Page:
Canonical: Cloud Bursting Important, But Not Key Sales Feature
Burstability may be an important feature for many businesses, but cloud services providers pinning their sales plans on bursting had better think again. According to Kyle MacDonald, Canonical‘s vice president of cloud, bursting is not a primary use case for cloud computing, but a nice-to-have add-on feature.
Vendors have been hyping the importance of bursting in their cloud computing strategies, most of which revolve around a hybrid cloud mix of both public and private cloud services, but while bursting is a useful tool to have during peak times, such as the holiday rush during November and December, it’s not a feature that is top-of-mind for most businesses, MacDonald told Talkin’ Cloud.
Many customers even approach cloud services providers with the idea that they want bursting features, but much of that interest comes as a result of hype. Businesses are told they need bursting, but when it comes right down to it, some key questions usually show it’s not a primary business concern. They’ve worked backwards from bursting, and most customers have found that when it comes to burstability, it’s not a core concern when it comes to cloud.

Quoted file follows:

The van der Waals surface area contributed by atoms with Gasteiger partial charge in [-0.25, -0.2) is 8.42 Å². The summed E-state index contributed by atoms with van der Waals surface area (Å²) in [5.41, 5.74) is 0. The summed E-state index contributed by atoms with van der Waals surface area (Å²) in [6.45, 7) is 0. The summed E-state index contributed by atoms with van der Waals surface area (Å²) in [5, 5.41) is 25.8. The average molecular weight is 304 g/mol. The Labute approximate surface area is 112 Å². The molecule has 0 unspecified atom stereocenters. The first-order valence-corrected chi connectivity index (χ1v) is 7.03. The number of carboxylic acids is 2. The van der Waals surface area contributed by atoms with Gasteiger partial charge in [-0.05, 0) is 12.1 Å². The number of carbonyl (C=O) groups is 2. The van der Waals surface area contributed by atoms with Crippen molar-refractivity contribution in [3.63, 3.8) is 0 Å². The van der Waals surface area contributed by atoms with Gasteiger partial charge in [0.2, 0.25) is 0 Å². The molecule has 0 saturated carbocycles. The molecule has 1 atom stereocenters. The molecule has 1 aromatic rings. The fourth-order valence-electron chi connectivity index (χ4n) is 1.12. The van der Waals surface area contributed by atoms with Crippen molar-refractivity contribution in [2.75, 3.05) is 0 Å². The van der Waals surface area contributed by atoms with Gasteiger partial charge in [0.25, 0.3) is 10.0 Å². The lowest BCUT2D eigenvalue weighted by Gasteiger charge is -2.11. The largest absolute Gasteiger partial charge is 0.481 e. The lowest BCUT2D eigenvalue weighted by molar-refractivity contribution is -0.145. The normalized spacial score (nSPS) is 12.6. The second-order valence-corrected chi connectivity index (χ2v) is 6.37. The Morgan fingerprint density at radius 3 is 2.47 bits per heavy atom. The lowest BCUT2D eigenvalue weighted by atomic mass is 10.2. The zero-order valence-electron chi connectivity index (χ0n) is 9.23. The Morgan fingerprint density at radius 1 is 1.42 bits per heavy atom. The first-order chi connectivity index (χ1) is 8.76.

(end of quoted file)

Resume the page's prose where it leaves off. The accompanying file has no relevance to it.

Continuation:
Pinning a sale on bursting may sound good, but the problem with burstability is it often flies in the face of what a customer really needs for their cloud services. Workloads, and the governance and compliance issues around them, often conflict with bursting needs, MacDonald said.
There are ways to set customers up with bursting capabilities, but it’s rarely a primary use case, he said. It’s a good add-on sales feature, but rarely is it something cloud providers should be leading with. Still, it’s good to include bursting as part of the sales discussion, but using it to make a sale isn’t the way to go.
Burstability can start a lot of cloud conversations with customers, but MacDonald said it should in no way finish the discussion.